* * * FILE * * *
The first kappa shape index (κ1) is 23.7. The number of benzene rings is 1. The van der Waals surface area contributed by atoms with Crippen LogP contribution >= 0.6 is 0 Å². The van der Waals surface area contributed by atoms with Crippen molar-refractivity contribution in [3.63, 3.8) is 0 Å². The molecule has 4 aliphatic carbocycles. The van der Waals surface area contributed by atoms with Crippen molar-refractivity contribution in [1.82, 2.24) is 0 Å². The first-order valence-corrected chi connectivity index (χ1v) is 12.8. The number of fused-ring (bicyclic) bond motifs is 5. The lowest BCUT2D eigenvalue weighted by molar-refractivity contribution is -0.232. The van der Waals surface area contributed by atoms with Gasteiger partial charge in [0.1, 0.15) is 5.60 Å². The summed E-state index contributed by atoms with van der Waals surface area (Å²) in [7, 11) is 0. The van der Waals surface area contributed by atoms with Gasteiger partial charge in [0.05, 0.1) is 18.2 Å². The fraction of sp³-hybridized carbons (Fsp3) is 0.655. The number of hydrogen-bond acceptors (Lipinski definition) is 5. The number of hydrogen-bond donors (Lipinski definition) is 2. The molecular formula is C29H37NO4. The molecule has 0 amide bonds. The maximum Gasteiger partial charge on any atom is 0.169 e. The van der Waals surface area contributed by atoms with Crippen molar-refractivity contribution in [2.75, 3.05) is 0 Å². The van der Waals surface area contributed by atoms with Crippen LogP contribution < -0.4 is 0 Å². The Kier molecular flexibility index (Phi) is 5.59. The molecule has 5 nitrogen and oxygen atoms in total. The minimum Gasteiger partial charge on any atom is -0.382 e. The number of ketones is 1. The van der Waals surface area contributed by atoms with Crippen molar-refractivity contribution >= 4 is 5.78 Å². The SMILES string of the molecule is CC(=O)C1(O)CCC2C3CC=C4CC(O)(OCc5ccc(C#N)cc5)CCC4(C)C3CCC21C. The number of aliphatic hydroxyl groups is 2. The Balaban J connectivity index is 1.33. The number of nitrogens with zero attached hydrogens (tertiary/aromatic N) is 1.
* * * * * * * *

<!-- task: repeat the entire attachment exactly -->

The first kappa shape index (κ1) is 23.7. The number of benzene rings is 1. The van der Waals surface area contributed by atoms with Crippen LogP contribution >= 0.6 is 0 Å². The van der Waals surface area contributed by atoms with Crippen molar-refractivity contribution in [3.63, 3.8) is 0 Å². The molecule has 4 aliphatic carbocycles. The van der Waals surface area contributed by atoms with Crippen molar-refractivity contribution in [1.82, 2.24) is 0 Å². The first-order valence-corrected chi connectivity index (χ1v) is 12.8. The number of fused-ring (bicyclic) bond motifs is 5. The lowest BCUT2D eigenvalue weighted by molar-refractivity contribution is -0.232. The van der Waals surface area contributed by atoms with Gasteiger partial charge in [0.1, 0.15) is 5.60 Å². The summed E-state index contributed by atoms with van der Waals surface area (Å²) in [7, 11) is 0. The van der Waals surface area contributed by atoms with Gasteiger partial charge in [0.05, 0.1) is 18.2 Å². The fraction of sp³-hybridized carbons (Fsp3) is 0.655. The number of hydrogen-bond acceptors (Lipinski definition) is 5. The number of hydrogen-bond donors (Lipinski definition) is 2. The molecular formula is C29H37NO4. The molecule has 0 amide bonds. The maximum Gasteiger partial charge on any atom is 0.169 e. The van der Waals surface area contributed by atoms with Crippen molar-refractivity contribution in [2.75, 3.05) is 0 Å². The van der Waals surface area contributed by atoms with Crippen LogP contribution < -0.4 is 0 Å². The Kier molecular flexibility index (Phi) is 5.59. The molecule has 5 nitrogen and oxygen atoms in total. The minimum Gasteiger partial charge on any atom is -0.382 e. The number of ketones is 1. The van der Waals surface area contributed by atoms with Crippen molar-refractivity contribution >= 4 is 5.78 Å². The SMILES string of the molecule is CC(=O)C1(O)CCC2C3CC=C4CC(O)(OCc5ccc(C#N)cc5)CCC4(C)C3CCC21C. The number of aliphatic hydroxyl groups is 2. The Balaban J connectivity index is 1.33. The number of nitrogens with zero attached hydrogens (tertiary/aromatic N) is 1.